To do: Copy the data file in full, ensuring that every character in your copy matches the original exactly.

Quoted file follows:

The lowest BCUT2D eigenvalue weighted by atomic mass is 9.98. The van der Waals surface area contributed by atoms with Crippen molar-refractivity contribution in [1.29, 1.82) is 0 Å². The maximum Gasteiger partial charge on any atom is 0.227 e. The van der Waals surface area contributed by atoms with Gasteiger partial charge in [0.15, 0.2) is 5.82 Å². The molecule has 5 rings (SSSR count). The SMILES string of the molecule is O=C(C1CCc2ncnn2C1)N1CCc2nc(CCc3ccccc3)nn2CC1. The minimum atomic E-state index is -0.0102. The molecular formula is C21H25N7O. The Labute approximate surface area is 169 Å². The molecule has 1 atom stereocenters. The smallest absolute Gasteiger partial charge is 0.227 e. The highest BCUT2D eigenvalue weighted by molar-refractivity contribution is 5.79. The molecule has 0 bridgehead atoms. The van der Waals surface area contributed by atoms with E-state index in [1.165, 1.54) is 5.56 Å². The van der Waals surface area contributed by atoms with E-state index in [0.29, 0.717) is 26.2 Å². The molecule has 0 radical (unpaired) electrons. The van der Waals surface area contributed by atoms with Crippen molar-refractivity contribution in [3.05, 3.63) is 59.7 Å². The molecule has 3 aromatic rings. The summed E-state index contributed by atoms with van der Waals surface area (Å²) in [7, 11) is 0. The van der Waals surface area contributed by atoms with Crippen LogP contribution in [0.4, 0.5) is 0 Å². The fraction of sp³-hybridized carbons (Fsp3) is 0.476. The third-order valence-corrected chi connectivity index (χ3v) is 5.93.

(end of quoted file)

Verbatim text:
The lowest BCUT2D eigenvalue weighted by atomic mass is 9.98. The van der Waals surface area contributed by atoms with Crippen molar-refractivity contribution in [1.29, 1.82) is 0 Å². The maximum Gasteiger partial charge on any atom is 0.227 e. The van der Waals surface area contributed by atoms with Gasteiger partial charge in [0.15, 0.2) is 5.82 Å². The molecule has 5 rings (SSSR count). The SMILES string of the molecule is O=C(C1CCc2ncnn2C1)N1CCc2nc(CCc3ccccc3)nn2CC1. The minimum atomic E-state index is -0.0102. The molecular formula is C21H25N7O. The Labute approximate surface area is 169 Å². The molecule has 1 atom stereocenters. The smallest absolute Gasteiger partial charge is 0.227 e. The highest BCUT2D eigenvalue weighted by molar-refractivity contribution is 5.79. The molecule has 0 bridgehead atoms. The van der Waals surface area contributed by atoms with E-state index in [1.165, 1.54) is 5.56 Å². The van der Waals surface area contributed by atoms with E-state index in [0.29, 0.717) is 26.2 Å². The molecule has 0 radical (unpaired) electrons. The van der Waals surface area contributed by atoms with Crippen molar-refractivity contribution in [3.05, 3.63) is 59.7 Å². The molecule has 3 aromatic rings. The summed E-state index contributed by atoms with van der Waals surface area (Å²) in [7, 11) is 0. The van der Waals surface area contributed by atoms with Crippen LogP contribution in [0.4, 0.5) is 0 Å². The fraction of sp³-hybridized carbons (Fsp3) is 0.476. The third-order valence-corrected chi connectivity index (χ3v) is 5.93.